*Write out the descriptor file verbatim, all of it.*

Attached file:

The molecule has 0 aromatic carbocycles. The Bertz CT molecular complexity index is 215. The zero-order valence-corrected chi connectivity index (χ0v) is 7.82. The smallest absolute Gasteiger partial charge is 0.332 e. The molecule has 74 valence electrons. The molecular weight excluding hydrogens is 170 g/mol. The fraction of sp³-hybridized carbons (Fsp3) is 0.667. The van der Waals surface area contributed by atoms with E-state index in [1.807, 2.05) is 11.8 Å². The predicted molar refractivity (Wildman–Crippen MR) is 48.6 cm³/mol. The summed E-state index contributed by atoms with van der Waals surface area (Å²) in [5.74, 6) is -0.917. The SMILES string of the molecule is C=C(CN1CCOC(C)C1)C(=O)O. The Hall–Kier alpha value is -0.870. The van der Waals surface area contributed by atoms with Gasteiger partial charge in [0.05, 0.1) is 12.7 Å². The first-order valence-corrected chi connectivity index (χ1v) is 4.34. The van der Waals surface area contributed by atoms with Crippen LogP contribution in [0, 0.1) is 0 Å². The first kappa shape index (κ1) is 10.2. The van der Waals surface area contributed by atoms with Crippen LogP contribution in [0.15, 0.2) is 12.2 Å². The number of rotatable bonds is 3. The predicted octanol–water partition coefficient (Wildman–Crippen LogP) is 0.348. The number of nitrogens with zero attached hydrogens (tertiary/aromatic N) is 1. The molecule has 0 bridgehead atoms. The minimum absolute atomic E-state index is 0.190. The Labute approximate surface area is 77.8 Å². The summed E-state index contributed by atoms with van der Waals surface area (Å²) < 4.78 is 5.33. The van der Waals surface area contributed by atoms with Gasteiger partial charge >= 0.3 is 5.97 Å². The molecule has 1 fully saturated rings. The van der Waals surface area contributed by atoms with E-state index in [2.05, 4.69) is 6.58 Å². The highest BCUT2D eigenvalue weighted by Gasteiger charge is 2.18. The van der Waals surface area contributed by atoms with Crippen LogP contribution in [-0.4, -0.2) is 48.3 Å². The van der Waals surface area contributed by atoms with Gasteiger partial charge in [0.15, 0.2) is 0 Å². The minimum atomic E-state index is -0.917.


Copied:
The molecule has 0 aromatic carbocycles. The Bertz CT molecular complexity index is 215. The zero-order valence-corrected chi connectivity index (χ0v) is 7.82. The smallest absolute Gasteiger partial charge is 0.332 e. The molecule has 74 valence electrons. The molecular weight excluding hydrogens is 170 g/mol. The fraction of sp³-hybridized carbons (Fsp3) is 0.667. The van der Waals surface area contributed by atoms with E-state index in [1.807, 2.05) is 11.8 Å². The predicted molar refractivity (Wildman–Crippen MR) is 48.6 cm³/mol. The summed E-state index contributed by atoms with van der Waals surface area (Å²) in [5.74, 6) is -0.917. The SMILES string of the molecule is C=C(CN1CCOC(C)C1)C(=O)O. The Hall–Kier alpha value is -0.870. The van der Waals surface area contributed by atoms with Gasteiger partial charge in [0.05, 0.1) is 12.7 Å². The first-order valence-corrected chi connectivity index (χ1v) is 4.34. The van der Waals surface area contributed by atoms with Crippen LogP contribution in [0, 0.1) is 0 Å². The first kappa shape index (κ1) is 10.2. The van der Waals surface area contributed by atoms with Crippen LogP contribution in [0.15, 0.2) is 12.2 Å². The number of rotatable bonds is 3. The predicted octanol–water partition coefficient (Wildman–Crippen LogP) is 0.348. The number of nitrogens with zero attached hydrogens (tertiary/aromatic N) is 1. The molecule has 0 bridgehead atoms. The minimum absolute atomic E-state index is 0.190. The Labute approximate surface area is 77.8 Å². The summed E-state index contributed by atoms with van der Waals surface area (Å²) < 4.78 is 5.33. The van der Waals surface area contributed by atoms with Gasteiger partial charge >= 0.3 is 5.97 Å². The molecule has 1 fully saturated rings. The van der Waals surface area contributed by atoms with E-state index in [2.05, 4.69) is 6.58 Å². The highest BCUT2D eigenvalue weighted by Gasteiger charge is 2.18. The van der Waals surface area contributed by atoms with Crippen LogP contribution in [-0.4, -0.2) is 48.3 Å². The van der Waals surface area contributed by atoms with Gasteiger partial charge in [0.15, 0.2) is 0 Å². The minimum atomic E-state index is -0.917.